Tuesday, August 4, 2009

Sirius STARMATE 5 Radio

Who doesn't love satellite radio? CDish quality sound, a bazillion stations, and no need to change the channel when you travel from city to city. I like it so much in my car that I decided to buy a radio for the van. Since the van already has a decent infinity stock stereo I opted to buy an external Sirius tuner. After reviewing the limited number of choices I settled on the Sirius STARMATE 5.

The radio has a few really nice features. First and foremost it supports A LA CARTE programming. It's one of the only radios that does. That means that if you don't want to pony up for a full subscription you can pick your favorite 50 channels for a discounted price. This option is nice unless you really want live NFL games because they aren't included in the package. The other nice feature is Pause\Rewind\Fast Forward. The pause buffer will store 44 minutes of music. It's really nice if you want to replay the same song over and over again for your kids or your wife wants to talk to you while there's something good on the NFL channel. I'm surprised that there aren't more radios that offer this feature.

And now my gripes begins...

Since it's an external radio you need to figure out a way to connect it to your primary stereo. The STARMATE 5 supports the following external connections:
  • Aux input - Best available sound quality but unless you have an aftermarket deck or a 1-2 year old car you probably don't have an aux input.
  • Cassette Adapter - Why do cars still have cassette decks anyway? It just so happens that the cassette deck stopped working in my van 1 week before I bought the radio.
  • FM Modulation - Good idea, crappy in real life. If you live in a major city then pretty much every frequency is taken up. Driving from city to city requires you to tune a different freqency.
  • FM Modulation with external antenna - Same concept. Unless you can find a wide open frequency you are going to get interference
I ended up going the FM Modulation route (for now). It sounds like hell, but without replacing my deck I don't have any other options. If only this thing supported the Bluetooth A2DP profile then I would be all set. If it play music then it should have Bluetooth.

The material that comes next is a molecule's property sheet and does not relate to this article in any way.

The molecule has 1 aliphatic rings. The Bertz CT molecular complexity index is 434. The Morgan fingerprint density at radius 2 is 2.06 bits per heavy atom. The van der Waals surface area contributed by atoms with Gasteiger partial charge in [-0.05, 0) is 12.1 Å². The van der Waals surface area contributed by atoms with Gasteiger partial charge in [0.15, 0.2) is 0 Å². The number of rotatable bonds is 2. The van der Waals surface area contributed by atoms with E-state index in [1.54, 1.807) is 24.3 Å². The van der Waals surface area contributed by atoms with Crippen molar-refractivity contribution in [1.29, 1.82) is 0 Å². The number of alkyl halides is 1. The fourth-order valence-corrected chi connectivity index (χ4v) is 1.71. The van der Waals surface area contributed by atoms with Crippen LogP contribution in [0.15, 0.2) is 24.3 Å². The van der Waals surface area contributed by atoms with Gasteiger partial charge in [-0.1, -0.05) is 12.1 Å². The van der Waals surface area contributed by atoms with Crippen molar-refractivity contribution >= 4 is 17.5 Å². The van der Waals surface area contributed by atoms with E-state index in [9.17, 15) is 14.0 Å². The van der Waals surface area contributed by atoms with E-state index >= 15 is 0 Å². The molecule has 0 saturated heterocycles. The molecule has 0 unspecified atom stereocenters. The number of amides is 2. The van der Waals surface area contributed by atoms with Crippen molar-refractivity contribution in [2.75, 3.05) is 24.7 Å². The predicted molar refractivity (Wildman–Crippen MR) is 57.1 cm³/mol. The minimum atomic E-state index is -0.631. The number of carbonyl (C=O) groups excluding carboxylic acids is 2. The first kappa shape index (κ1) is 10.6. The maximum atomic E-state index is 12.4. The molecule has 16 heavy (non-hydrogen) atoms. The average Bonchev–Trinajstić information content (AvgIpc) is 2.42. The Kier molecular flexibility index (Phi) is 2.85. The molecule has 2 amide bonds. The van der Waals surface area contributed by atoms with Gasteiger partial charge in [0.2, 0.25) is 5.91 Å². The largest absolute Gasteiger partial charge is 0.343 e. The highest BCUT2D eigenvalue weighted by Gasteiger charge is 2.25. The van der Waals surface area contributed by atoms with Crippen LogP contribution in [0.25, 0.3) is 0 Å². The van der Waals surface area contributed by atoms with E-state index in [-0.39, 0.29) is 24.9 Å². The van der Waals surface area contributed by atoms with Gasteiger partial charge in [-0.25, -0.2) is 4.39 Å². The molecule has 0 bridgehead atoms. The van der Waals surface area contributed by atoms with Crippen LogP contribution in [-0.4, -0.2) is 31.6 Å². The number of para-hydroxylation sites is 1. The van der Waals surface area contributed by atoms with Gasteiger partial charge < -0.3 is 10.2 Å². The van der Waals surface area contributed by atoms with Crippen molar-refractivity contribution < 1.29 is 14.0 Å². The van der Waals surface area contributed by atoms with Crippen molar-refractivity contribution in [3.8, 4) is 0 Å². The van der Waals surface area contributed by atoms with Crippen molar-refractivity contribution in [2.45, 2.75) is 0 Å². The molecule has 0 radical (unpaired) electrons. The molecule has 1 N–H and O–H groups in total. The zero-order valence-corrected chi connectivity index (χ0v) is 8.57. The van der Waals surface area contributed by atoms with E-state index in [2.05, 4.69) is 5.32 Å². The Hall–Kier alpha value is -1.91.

• A LA CARTE programming
  • 44 minute music buffer
  • Intuitive UI
  • Looks cool
  • Portable-ish (I can use it at home with the appropriate dock and antenna)
  • Requires 3 cables for the best quality sound (satellite antenna, power cable, stereo out cable)
  • No Bluetooth A2DP profile
  • No Bluetooth A2DP profile ..
  • No Bluetooth A2DP profile ...
  • No Rechargeable batteries. I hate having to run power to the unit.
All in all it's a good unit especially if you have an aux input available. I wonder who Gill Brandt is interviewing right now on the NFL channel.

Sunday, August 2, 2009

Windows Home Server (Acer Aspire AH340)

If you are like me then you are really bad at backing up your computer. Except for financial information I've never had much on my PC that was worth backing up. Now that we have kids things have changed. My wife takes several GB worth of pictures and video every few weeks. Losing these would be unthinkable. Up until now our backups mainly consisted of a handful of DVDs and an assortment of images that were been uploaded to the various photo hosting sites. After a recent scare with my PC I decided to bite the bullet and buy a Windows Home Server (WHS). In general I'm not a huge fan of Windows, but I've read good things about Windows Home Server. My goal was to find a unit with a dedicated processor and expandable hard drives. I didn't want to build my own box, so the Acer Aspire AH340 fit the bill nicely.